"There's nothing so unfunny as people trying to analyse humour." That is, dear reader, because the stupid bastards at University College Fulchester forget to throw in a few cheap nob gags of their own in a 2,000 page analysis of knock-knock jokes in a post-modern society dominated by the doorbell.
My humour, as regular readers will testify, can be best described as "total ape-shit bonkers on Prozac"; or as Mrs Duck says: "Look, just shut up."
The problem is that the best gags spring from something completely ordinary, and my saying (usually out loud, in a crowded room) "Yeah, but what if...?" This often happens during the evening news, where a fit of laughter means that I've gone off on one again.
(Resigned) "What is it now?"
"Blunkett's banging on about ID cards again. Why don't we just tell him we've all got one - he'll never know."
"Look, just shut up."
"And while we're at it, let's replace his guide dog with a tiger. That'll be good for a laugh."
A recent programme on Iraqi WMDs lead to a prolonged, and if my memory serves, painful discussion on Guns That Turn Your Enemies Into Sheep, and "That's why you haven't got any friends". And I thought Tony Hancock had a hard time.
Strangely, my best writing is done on platform three at Bournemouth Station, where confused thoughts of work, home and travel can be pulled together as I wait, bum-grapes aching on the metal bench for transport, any transport, west of Poole. And it's ace for collecting train numbers, too. Arse-berries aside, it is my favourite place, where I try fruitlessly to increase the mass usage of the words "spooge", "minge" and "philately", while trying to put a "Trapped in Sticker Factory" sticker on the huge Welcome to Bournemouth sign without the station master beating me senseless.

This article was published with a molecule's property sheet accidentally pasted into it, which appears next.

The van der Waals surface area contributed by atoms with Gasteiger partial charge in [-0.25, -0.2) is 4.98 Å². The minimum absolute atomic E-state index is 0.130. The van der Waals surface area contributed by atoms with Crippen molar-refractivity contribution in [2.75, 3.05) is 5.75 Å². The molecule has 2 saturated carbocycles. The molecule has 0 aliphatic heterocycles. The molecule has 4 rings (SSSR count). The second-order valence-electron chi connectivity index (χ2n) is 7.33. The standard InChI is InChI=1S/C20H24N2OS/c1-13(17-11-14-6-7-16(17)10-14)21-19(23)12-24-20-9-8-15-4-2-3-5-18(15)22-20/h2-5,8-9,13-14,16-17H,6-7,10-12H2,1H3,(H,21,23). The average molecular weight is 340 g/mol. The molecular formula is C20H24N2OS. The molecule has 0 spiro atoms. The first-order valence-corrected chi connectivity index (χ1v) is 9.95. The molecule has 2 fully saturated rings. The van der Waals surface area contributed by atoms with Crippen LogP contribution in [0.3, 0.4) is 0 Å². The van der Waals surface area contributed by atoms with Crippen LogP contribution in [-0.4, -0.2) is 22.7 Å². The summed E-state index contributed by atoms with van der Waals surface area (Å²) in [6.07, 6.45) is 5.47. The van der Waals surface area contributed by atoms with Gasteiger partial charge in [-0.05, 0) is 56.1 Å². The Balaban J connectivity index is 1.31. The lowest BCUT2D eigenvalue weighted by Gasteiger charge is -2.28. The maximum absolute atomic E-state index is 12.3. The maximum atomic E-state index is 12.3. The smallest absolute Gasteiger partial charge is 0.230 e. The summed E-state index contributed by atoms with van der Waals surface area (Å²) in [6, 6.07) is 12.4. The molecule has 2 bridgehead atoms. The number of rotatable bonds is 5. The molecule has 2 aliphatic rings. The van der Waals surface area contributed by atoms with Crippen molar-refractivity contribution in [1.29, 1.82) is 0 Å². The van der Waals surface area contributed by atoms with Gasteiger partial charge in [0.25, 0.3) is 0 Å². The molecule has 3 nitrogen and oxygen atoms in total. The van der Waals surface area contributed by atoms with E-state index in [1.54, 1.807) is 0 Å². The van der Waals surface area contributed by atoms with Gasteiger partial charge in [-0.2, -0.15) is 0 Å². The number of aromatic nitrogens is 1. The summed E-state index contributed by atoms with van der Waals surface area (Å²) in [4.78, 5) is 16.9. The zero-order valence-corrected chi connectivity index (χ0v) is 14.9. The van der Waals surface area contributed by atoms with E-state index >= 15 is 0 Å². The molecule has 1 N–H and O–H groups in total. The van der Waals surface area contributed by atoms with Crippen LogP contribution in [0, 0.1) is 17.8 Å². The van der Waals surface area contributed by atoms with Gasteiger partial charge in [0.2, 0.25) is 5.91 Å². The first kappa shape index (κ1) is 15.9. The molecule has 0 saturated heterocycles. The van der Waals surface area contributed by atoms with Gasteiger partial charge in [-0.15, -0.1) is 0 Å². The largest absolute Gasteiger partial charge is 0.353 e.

So, where does humour come from, apart from the usual pain, adversity, solitude, self-loathing and dressing up in womens' underwear for a quick laugh? I've thought long and hard about this and have, after much soul-searching, come up with the following: Buggered if I know, but Les Dawson made quite a career out of it.
Now clear off the lot of ya - I've hammered this one into the ground. You've sucked me dry, I can analyse comedy no more. You even got a good half-a-dozen gags into the bargain, something you wouldn't normally see in the Daily Telegraph, unless there's a particularly good tale of infidelity going through the High Court.
Train coming, spotter's notebook ready, all out of Anusol. "Stone me, what a life."
Dates for your diary: July 12th - the guy at the top of my road finally takes down his Christmas lights, large house discovered underneath.